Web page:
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Interview with Pat Gibson - World Champion 2007

We continue our series of Champion Intervies, and this time bring you an interview with the 2007 World Champion in single, the Man Who Knows - Pat Gibson!

You became World Champion last year, was this a goal you had been working to achieve for a long time?

Most definitely. I had probably been quizzing keenly for five years previously. I had had several WQC second places so it was a matter of great satisfaction to finally get past Kevin (which is invariably a prerequisite of winning anything).

Was there any media interest in your win at the time?

With regard to quizzes, the press have a definite pecking order. TV (WWTBAM first - by a long way, Mastermind second and then the rest), then Radio and finally "non-broadcast" quizzing. Although very prestigious and extremely hard to win the WQC has, relatively speaking, a low profile in the UK media.

It's been over a year, but could you tell us about how your competition went?

I had a good day - I managed to score most of the points I should have scored. I built a lead with a particularly good first half (two 27s I think) and then managed to hold on to it to the end. It seemed very hot in the room and I felt I was going to spontanaeously combust - happily I did not - had I detonated I might have eliminated the cream of UK quizzing at one go. Quelle Horreur!

What is your favourite WQC category, and are there special subjects that interest you more than anyone else?

Scoring wise, I am pretty even. I suppose I might have a slight preference for things like Science and Physical World. All I really want are very well written questions whatever the topic.

An what is your least favourite, if any? Do you have any particular weak spots, subjects you don't particularly care about?

Occasionally I falter a little on Entertainment but, saying that, my scores are usually pretty level across all the genres. Were they not I would have to tailor my preparation to make them so.

You've obviously worked a lot to reach the level of competition you're at, do you still work hard as ever to improve?

Harder. The reward for any effort invested can be indirect and subtle and frequently only enjoyed a long time later. I have written my own software over the past six+ years and now I find that side of things so interesting that I suspect I would continue to develop it and to capture interesting facts even were I no longer competing. Thorough quizzing preparation is (almost by definition) time-consuming, but many people who take their sports/hobbies seriously put a lot of time into them. In the UK quizzing has, as Mark has said, a peculiar status. A low handicap golfer who spends hours in the practice bunker and on the practice green will probably be applauded for his commitment to improving his game, yet, occasionally, there can be a "Gentlemen vs Players" attitude to quizzing - trying hard to become better may be considered ever so slightly puzzling, vulgar or even "sad". However..."Hier stehe ich..." etc.

What are your experience and thoughts about the different quizes and quzzing styles in different countries? We know that you've attended Leuven for instance, and perhaps more than once?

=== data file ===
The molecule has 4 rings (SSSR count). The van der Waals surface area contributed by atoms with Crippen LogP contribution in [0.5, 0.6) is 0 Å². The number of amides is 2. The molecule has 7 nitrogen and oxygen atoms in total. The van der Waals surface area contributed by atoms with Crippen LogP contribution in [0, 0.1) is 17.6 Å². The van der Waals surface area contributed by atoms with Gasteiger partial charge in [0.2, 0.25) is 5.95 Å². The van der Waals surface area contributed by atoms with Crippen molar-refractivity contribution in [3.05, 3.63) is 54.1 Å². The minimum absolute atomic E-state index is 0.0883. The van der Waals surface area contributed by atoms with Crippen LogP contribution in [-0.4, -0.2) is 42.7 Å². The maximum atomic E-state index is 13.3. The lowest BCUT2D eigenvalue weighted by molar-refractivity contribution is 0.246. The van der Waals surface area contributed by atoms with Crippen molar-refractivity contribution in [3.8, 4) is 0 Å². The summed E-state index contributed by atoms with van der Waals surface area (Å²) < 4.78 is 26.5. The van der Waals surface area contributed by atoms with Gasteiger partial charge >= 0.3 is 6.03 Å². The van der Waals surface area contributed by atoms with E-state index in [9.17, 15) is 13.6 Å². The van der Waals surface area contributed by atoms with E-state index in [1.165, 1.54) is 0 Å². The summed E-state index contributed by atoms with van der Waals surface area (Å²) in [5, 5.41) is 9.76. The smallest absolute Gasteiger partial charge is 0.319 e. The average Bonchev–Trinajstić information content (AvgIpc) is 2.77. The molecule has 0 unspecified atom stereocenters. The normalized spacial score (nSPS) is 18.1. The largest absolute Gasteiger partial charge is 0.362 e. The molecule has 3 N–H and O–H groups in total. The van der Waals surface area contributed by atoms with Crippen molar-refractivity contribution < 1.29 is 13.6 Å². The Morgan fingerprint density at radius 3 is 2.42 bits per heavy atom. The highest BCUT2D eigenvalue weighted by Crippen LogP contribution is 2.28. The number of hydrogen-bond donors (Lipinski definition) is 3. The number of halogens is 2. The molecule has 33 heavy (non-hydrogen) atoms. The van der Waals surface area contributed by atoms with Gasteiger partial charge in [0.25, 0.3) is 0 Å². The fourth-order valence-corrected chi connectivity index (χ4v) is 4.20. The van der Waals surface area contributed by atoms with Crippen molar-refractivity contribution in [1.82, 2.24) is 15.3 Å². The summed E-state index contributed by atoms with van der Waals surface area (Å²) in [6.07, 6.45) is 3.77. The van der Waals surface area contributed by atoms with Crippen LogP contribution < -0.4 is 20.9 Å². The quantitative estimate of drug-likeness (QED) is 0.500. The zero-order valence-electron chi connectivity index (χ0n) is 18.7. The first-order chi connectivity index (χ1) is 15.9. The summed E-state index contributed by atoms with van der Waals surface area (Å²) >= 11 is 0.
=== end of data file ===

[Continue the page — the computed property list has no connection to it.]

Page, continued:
Leuven is great fun. Not only is Leuven a charming city, but the Clockwork boys put a huge effort into their quizzes. I relish tackling the very testing questions that they prepare with such effort and imagination. A commendable aspect of top level Belgian quizzing is that a tough question, which is answered by only one team in the room, is deemed a "Solo" and will generally garner a ripple of applause (as opposed to a chorus of groans). This is ambitious, passionate, high-quality question-setting. One of the primary attractions of quizzing is to get to answer superlative questions that reflect the astonishing variety of our world. Quiz answerers are very, very dependent on question setters who take the trouble to both spread their net wide and dig deep (if that's not too bizarre a mixed metaphor - if a metaphor at all). I would not be interested in answering on tedious material - e.g. EU Milk Quota/Subsidy Stats. Of the various formats, I love buzzing whether individual or team, I enjoy pairs, individual written ...let's face it, I like them all.

Could you tell us a litte about your background? What kind of education do you have, what business are you i?

I was educated in Ireland and trained as a Civil Engineer. In the midst of a deep economic slump I retrained as a computer programmer and I've been writing software now in the UK for approximately 20 years. I develop assorted computer systems for my betting company employer.

When did you attend your first serious quiz? How long did it take before you established yourself among the top quizzers? Or to rephrase, when did you realise you were better than most people?

It's not easy to decide on a first serious quiz, but I attended a BQA event at St George's Hall in Liverpool about 5/6 years ago. I came 17th but acquired a taste for it. Since then I've attended innumerable quizzes of every sort. The climb up through the placings takes time.

What do you think about the format in the WQC compared with the EQC? Is your style better suited for one or the other?

I suspect that the WQC format suits me while the EQC material suits me. I need a hybrid! But the best of both worlds, not the worst, of course.

This year's single tournament will be a little different from before. The questions will be written, and there will be more questions in each round, and the ten best players after the initial 100 questions will be in a Final Table round, consisting of 20 additional questions. What do reckon your chances are of reaching the Final Table, and of winning the whole thing?

The changes sound promising. As regards my chances, it's hard to say. I think the fact that the questions are printed for the competitors will be good. Like Mark, I reckon that there can be so much activity and noise in these EQC individual formats that details in "read out" questions can easily be misheard. It's good to have a sheet to refer to. Quizzing has two completely distinct parts - Finding/Storing interesting material and then Recalling it accurately in competitive situations. It is disappointing when you fail to make the most of what you know - losing points (in part at least) because of a general hullabaloo is regrettable.

Are you a reader, or more of the type that learns from watching television, or perhaps both?

I try and pick things up from everywhere. I regularly hear things on the car radio - I repeat the key words like a kabbadi player until I can find a red traffic light when I can scribble the key words down on a paper pad for future storage. The other night I heard two good details about Country music with no traffic lights in sight - I feared I would forget them by the time I got home so I had to park my car there and then and sort it out. I like to mark interesting items in newspapers as I watch TV (for putting into a database later). I've done so much of this over the past several years that I now feel almost uneasy watching TV without a newspaper under my pen. If it gets much more ingrained I'll have to take magazines and a miner's helmet whenever I go to the cinema so I can toil productively through the main feature.